Elephants on your dinner table – looking at an old trade catalogue

Elephant (detail) from catalogue

Librarian Christine Kiddey browses for jelly moulds and other assorted household items in a trade catalogue from 1850. What do you do with all those trade catalogues and advertisements that come through your letterbox? You probably glance through them and throw them out. But imagine someone looking at those same catalogues a century and a half from… Read more »

The strange things we find in our donation box (and what we do with them)

The back of a 10 shilling note

If you’ve ever visited Te Papa you’ve probably seen our donation box – and if you’ve put some dollars (or Euro, or yen) in there, we thank you. But it’s not all brand spanking new $2 coins that we receive. Financial accounting manager Peter Corley dives into the box and discovers some of the more interesting items we’ve… Read more »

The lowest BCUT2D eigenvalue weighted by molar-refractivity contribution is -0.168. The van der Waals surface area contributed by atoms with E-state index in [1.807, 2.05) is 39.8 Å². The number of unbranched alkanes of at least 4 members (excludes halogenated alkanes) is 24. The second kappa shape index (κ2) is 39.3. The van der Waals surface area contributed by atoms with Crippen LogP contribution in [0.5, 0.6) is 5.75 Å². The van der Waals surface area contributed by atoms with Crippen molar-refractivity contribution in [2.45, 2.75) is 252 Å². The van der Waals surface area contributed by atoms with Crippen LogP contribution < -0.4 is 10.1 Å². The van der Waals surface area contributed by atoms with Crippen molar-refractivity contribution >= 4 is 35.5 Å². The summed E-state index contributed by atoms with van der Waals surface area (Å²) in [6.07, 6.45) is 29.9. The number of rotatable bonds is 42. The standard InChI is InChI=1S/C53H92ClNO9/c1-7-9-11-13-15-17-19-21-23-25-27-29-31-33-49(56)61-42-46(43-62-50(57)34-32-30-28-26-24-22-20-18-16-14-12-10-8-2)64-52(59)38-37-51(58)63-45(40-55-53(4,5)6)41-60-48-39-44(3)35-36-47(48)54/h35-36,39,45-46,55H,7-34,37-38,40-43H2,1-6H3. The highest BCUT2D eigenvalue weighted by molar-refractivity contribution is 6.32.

In memory of Andrew Pfeiffer – Royal New Zealand Ballet’s ‘Master of the Wardrobe’

Andrew Pfeiffer - Wardrobe Master of the Royal New Zealand Ballet. Credit Susana Lei’ataua  Courtesy of the Royal New Zealand Ballet.

Senior history curator Claire Regnault pays tribute to New Zealand costumier and ‘Master of the Wardrobe’ at the Royal New Zealand Ballet, Andrew Pfeiffer. On Friday 3 March, Andrew Pfeiffer passed away at the age of 69 at Mary Potter Hospice in Wellington, surrounded by friends. Andrew, who was also known as Drew, or simply… Read more »

Paul Cullen (1949-2017) – tribute to ‘witty and whimsical’ New Zealand artist

Paul Cullen stands beside his artwork A Garden

We are saddened to hear of the recent death of Auckland artist Paul Cullen (1949-2017). He was a constantly intelligent presence in the contemporary art scene for over 40 years, and his final illness only served to catalyse his productivity to the very end. Poignantly, his exhibition Provisional Arrangements at Two Rooms, Auckland, only closed on 11… Read more »

What can kōwhai tell us about the location of New Zealand’s forests during the ice ages?